Tablets are quickly becoming one of the most popular gadgets around and for good reason, they’re highly portable, offer most of the apps of a mobile phone, and can often connect to both 3G and WiFi, meaning that they can be used anywhere. Because they also cost a great deal less than the average laptop, a great deal of people are now trading in their laptops for cash, and buying a tablet instead.
If you think this is something you want to do, we’ll talk about the process and get you on your way to a brand new tablet.
Is a Tablet Right for You?
The only real thing that you have to consider before making the swap is if you will be happy with a tablet. Consider going to a store, trying one out, and making sure that you know which operating systems do what. If you frequently play a lot of games on your PC, then you probably won’t be very happy with a tablet. On the other hand, if you just surf the web, shop, and go on your social networks, then a tablet may be easier to use. It’s almost always best to try a tablet out before you automatically make the switch.
It’s also important to try out different models and make sure you’ve found an operating system that you like. Operating systems like iOS, Android, and Windows 8 each offer completely different functions, so go for a test drive. Comparing laptops and tablets before making the decision is important if you want to be happy with the decision.
[Read more: 5 Tips for First-Time Tablet Owners]
Check Your Old Laptop
Once you’ve decided that you really do want to make the swap, your first step is to take a look at your old laptop.
Evaluate it thoroughly and check to make sure that it still has the original charging cable and battery, and that it’s in reasonably good condition. Check the hard drive, the RAM, and then charge it to make sure that it’s in good working condition. You should consider writing down the make, model, and if you know it, the specifications on the computer.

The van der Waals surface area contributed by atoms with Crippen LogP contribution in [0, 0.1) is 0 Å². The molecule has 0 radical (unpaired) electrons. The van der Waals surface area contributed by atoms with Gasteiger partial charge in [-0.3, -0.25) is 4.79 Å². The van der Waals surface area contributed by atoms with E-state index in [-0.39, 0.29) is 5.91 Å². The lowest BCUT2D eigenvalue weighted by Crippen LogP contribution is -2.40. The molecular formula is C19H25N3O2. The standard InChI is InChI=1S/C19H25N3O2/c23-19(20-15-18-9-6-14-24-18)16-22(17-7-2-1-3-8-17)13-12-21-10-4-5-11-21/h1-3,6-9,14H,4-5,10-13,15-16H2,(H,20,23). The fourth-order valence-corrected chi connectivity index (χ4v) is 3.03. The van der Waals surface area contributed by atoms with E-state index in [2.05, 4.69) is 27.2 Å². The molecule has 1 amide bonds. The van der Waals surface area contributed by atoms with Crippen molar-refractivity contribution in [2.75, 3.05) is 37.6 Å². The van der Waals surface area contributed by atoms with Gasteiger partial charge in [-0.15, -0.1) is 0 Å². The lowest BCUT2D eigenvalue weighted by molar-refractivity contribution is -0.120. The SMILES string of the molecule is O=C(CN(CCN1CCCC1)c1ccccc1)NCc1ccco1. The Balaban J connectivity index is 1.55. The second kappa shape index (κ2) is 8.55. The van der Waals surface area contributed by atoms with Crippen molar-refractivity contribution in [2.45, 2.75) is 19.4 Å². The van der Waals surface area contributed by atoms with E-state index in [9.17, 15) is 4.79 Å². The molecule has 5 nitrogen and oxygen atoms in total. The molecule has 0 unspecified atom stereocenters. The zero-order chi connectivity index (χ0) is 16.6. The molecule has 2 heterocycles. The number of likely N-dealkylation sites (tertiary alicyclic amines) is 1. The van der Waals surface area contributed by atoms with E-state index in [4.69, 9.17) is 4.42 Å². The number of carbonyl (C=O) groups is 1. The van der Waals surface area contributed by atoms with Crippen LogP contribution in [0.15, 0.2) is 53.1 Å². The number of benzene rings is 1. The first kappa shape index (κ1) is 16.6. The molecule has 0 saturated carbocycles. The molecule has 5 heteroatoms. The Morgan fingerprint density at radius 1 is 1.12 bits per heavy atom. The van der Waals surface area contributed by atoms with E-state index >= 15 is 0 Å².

The better the condition of your laptop, the more you can get for it. However, the age and original price of the model also factor into the price. A 2004 Acer laptop is going to sell for considerably less than a 2013 Apple MacBook.
Keep in mind that certain brands do retail for a great deal more because there is a larger aftermarket demand for higher-end laptops than for budget ones.
Trade Your Laptop In
When you’re ready to sell your used laptop, all you have to do is offer it to a company, see what they offer, and if you like the price, send it in. Prices are based on the brand, original value market demand for the second-hand computer, and the condition of the computer.
An initial value offer will be given when you first submit the laptop and then your laptop will be inspected when it arrives, so make sure you list any issues honestly.
Any good company will offer you a free post envelope with tracking and insurance, so that you won’t have to worry about anything happening. Once you drop the laptop in the mail, all you have to do is wait for it to arrive.
Is it Worth It?
One of the first things you may notice about aftermarket buyers is that they offer considerably less for electronics than you paid for them. This is for two reasons.
The first is that they are taking the risk that this may not be a sellable product. If you don’t have a very major brand then there quite simply might not be enough demand for it in used condition, so they might not actually sell it.
The second is that they are handling any refurbishing, photographing, listing online, and selling, and then dealing with customers. Selling a computer for its actual Manufacturer’s Suggested Retail Price (MSRP) can take months, and this all cuts into profits.
If you have months to wait, then you can consider selling it yourself, but for the most part, the time and effort you put into making a sale on your own often costs as much or more than the difference in hours.
Most of the time you can trade in an old laptop for enough to pay for a considerable chunk of your new tablet, so once you get your money, all you have to do is go shopping. If you have a newer laptop, then it may even cover the entire tablet, depending on the brand and model you choose to buy.
[Read also: Is This The End of The Desktop and Laptop?]